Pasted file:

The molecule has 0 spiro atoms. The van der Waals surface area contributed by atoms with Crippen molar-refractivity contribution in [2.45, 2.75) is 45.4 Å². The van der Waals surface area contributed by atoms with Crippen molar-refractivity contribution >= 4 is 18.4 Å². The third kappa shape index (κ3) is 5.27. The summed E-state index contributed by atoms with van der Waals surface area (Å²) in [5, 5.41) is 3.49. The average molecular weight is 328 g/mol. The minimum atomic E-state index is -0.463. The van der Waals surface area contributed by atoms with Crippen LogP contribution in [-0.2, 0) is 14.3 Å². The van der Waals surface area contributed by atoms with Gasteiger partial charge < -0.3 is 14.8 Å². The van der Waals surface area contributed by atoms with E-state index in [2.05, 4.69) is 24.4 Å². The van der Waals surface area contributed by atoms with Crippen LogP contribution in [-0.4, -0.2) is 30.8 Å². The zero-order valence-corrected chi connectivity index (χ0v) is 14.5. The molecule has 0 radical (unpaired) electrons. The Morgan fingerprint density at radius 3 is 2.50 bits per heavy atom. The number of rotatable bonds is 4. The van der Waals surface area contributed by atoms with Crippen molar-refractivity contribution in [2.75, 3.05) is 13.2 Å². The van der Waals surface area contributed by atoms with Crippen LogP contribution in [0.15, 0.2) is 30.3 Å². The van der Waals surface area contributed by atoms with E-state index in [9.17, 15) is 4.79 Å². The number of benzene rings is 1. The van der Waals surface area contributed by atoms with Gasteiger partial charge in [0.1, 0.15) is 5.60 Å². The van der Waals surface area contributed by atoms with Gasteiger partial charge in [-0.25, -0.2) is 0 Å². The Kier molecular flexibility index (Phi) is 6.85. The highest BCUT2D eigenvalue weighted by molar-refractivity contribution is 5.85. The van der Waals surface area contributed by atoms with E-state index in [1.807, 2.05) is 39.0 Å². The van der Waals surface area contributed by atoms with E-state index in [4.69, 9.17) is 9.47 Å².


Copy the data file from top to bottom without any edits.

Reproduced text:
The molecule has 0 spiro atoms. The van der Waals surface area contributed by atoms with Crippen molar-refractivity contribution in [2.45, 2.75) is 45.4 Å². The van der Waals surface area contributed by atoms with Crippen molar-refractivity contribution >= 4 is 18.4 Å². The third kappa shape index (κ3) is 5.27. The summed E-state index contributed by atoms with van der Waals surface area (Å²) in [5, 5.41) is 3.49. The average molecular weight is 328 g/mol. The minimum atomic E-state index is -0.463. The van der Waals surface area contributed by atoms with Crippen LogP contribution in [-0.2, 0) is 14.3 Å². The van der Waals surface area contributed by atoms with Gasteiger partial charge < -0.3 is 14.8 Å². The van der Waals surface area contributed by atoms with E-state index in [2.05, 4.69) is 24.4 Å². The van der Waals surface area contributed by atoms with Crippen LogP contribution in [-0.4, -0.2) is 30.8 Å². The zero-order valence-corrected chi connectivity index (χ0v) is 14.5. The molecule has 0 radical (unpaired) electrons. The Morgan fingerprint density at radius 3 is 2.50 bits per heavy atom. The number of rotatable bonds is 4. The van der Waals surface area contributed by atoms with Crippen molar-refractivity contribution in [2.75, 3.05) is 13.2 Å². The van der Waals surface area contributed by atoms with Crippen LogP contribution in [0.15, 0.2) is 30.3 Å². The van der Waals surface area contributed by atoms with E-state index in [9.17, 15) is 4.79 Å². The number of benzene rings is 1. The van der Waals surface area contributed by atoms with Gasteiger partial charge in [0.1, 0.15) is 5.60 Å². The van der Waals surface area contributed by atoms with Gasteiger partial charge in [-0.25, -0.2) is 0 Å². The Kier molecular flexibility index (Phi) is 6.85. The highest BCUT2D eigenvalue weighted by molar-refractivity contribution is 5.85. The van der Waals surface area contributed by atoms with E-state index in [1.807, 2.05) is 39.0 Å². The van der Waals surface area contributed by atoms with E-state index in [4.69, 9.17) is 9.47 Å².